Designs for a Canadian Solar-Powered and Heated Home

A design for a Canadian solar-powered and heated home by architect Peter Fluker used sun energy in his home design. Includes photographs of the solar design and diagrams of the cross sections of the home.


| November/December 1982



078-116-01i1

An outdoor deck extends the living area during the warm months.


PHOTO: MOTHER EARTH NEWS STAFF

A design for a Canadian solar-powered and heated home features photographs and diagrams of how the solar home is built for summer and winter energy. (See the solar powered and heated home photos in the image gallery.)

Designs for a Canadian Solar-Powered and Heated Home

As "alternative" sources of energy have become more widely accepted, passively heated and cooled houses have received plenty of attention, and for several good reasons: They're often elementary in design and function, generally require a minimum of maintenance, and depend very little (if at all!) on the more conventional energy sources.

And, partly as a result of the fact that a "sun powered" structure is its own heating and cooling "system", most passive dwellings represent a fine balance between cost effectiveness and the aesthetic appeal of building a home that complements its natural surroundings.

STRIVING FOR BALANCE WITH THE ENVIRONMENT
The Peter Fluker residence, located 90 miles north of Toronto in Canada's Ontario province, provides a fine example of the favorable blend of comfortable, attractive living space with energy efficiency. Because "only" two-thirds of the building's heating requirements are taken care of by the sun (in a climate that experiences 8,500 heating degree-days annually), it can't be considered completely solar self-sufficient, but then few naturally tempered homes are as yet . . . and this "shortcoming" is certainly compensated for by the outdoor-like atmosphere of the structure.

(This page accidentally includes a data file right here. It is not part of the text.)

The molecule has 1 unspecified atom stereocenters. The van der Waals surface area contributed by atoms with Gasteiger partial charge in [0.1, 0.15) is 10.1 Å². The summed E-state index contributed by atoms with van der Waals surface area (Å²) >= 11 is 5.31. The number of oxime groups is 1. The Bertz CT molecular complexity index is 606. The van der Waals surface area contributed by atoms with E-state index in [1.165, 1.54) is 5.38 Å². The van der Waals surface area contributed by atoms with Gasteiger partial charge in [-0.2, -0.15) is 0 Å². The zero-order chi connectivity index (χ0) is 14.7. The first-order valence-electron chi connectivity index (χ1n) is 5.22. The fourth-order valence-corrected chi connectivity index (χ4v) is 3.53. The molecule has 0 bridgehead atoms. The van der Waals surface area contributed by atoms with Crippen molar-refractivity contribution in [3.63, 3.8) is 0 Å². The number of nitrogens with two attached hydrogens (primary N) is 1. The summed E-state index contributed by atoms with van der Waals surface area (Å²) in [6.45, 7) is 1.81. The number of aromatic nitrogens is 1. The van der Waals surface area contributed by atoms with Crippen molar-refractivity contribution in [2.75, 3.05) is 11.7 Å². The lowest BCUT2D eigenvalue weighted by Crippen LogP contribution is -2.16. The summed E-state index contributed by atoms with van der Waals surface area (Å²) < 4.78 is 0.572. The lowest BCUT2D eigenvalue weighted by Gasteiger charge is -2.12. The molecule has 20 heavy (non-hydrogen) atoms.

In planning his family home, you see, Fluker—a design architect by profession—strongly felt that the dwelling should embody the concept that people and their residences ought to be integral parts of, rather than intrusions into, the surrounding environment.

To accomplish this, Peter spent a good deal of time studying the local terrain and designing the building so that each feature represents a response to its surroundings. By taking advantage of the site's physical characteristics, then, he was able to let the land do its share in making his home a functional success.





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